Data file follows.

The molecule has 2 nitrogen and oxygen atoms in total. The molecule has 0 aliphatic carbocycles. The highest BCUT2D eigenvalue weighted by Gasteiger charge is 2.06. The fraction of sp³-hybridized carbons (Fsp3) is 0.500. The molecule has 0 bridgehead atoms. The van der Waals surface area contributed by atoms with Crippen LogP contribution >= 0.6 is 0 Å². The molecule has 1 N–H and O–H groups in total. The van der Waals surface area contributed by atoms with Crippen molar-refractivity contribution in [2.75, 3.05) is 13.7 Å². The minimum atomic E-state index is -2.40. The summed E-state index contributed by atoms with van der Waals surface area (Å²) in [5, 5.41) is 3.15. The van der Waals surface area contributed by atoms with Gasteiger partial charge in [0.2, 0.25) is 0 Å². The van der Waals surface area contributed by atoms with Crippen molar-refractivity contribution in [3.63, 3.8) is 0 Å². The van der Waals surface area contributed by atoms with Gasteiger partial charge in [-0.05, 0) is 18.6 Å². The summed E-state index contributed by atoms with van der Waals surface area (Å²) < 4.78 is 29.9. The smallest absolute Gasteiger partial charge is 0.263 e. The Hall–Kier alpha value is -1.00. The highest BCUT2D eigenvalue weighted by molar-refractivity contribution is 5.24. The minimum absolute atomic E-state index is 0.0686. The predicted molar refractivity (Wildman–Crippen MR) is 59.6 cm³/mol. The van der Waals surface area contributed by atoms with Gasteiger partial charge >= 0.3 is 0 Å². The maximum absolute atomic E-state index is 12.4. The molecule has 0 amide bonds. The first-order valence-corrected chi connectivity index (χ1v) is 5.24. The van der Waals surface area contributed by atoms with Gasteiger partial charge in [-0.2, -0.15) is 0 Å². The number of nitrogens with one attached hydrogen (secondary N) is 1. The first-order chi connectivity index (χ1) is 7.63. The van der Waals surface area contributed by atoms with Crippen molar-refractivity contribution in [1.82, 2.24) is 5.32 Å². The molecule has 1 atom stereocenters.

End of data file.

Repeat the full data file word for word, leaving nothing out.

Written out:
The molecule has 2 nitrogen and oxygen atoms in total. The molecule has 0 aliphatic carbocycles. The highest BCUT2D eigenvalue weighted by Gasteiger charge is 2.06. The fraction of sp³-hybridized carbons (Fsp3) is 0.500. The molecule has 0 bridgehead atoms. The van der Waals surface area contributed by atoms with Crippen LogP contribution >= 0.6 is 0 Å². The molecule has 1 N–H and O–H groups in total. The van der Waals surface area contributed by atoms with Crippen molar-refractivity contribution in [2.75, 3.05) is 13.7 Å². The minimum atomic E-state index is -2.40. The summed E-state index contributed by atoms with van der Waals surface area (Å²) in [5, 5.41) is 3.15. The van der Waals surface area contributed by atoms with Gasteiger partial charge in [0.2, 0.25) is 0 Å². The van der Waals surface area contributed by atoms with Crippen molar-refractivity contribution in [3.63, 3.8) is 0 Å². The van der Waals surface area contributed by atoms with Gasteiger partial charge in [-0.05, 0) is 18.6 Å². The summed E-state index contributed by atoms with van der Waals surface area (Å²) < 4.78 is 29.9. The smallest absolute Gasteiger partial charge is 0.263 e. The Hall–Kier alpha value is -1.00. The highest BCUT2D eigenvalue weighted by molar-refractivity contribution is 5.24. The minimum absolute atomic E-state index is 0.0686. The predicted molar refractivity (Wildman–Crippen MR) is 59.6 cm³/mol. The van der Waals surface area contributed by atoms with Gasteiger partial charge >= 0.3 is 0 Å². The maximum absolute atomic E-state index is 12.4. The molecule has 0 amide bonds. The first-order valence-corrected chi connectivity index (χ1v) is 5.24. The van der Waals surface area contributed by atoms with Gasteiger partial charge in [-0.2, -0.15) is 0 Å². The number of nitrogens with one attached hydrogen (secondary N) is 1. The first-order chi connectivity index (χ1) is 7.63. The van der Waals surface area contributed by atoms with Crippen molar-refractivity contribution in [1.82, 2.24) is 5.32 Å². The molecule has 1 atom stereocenters.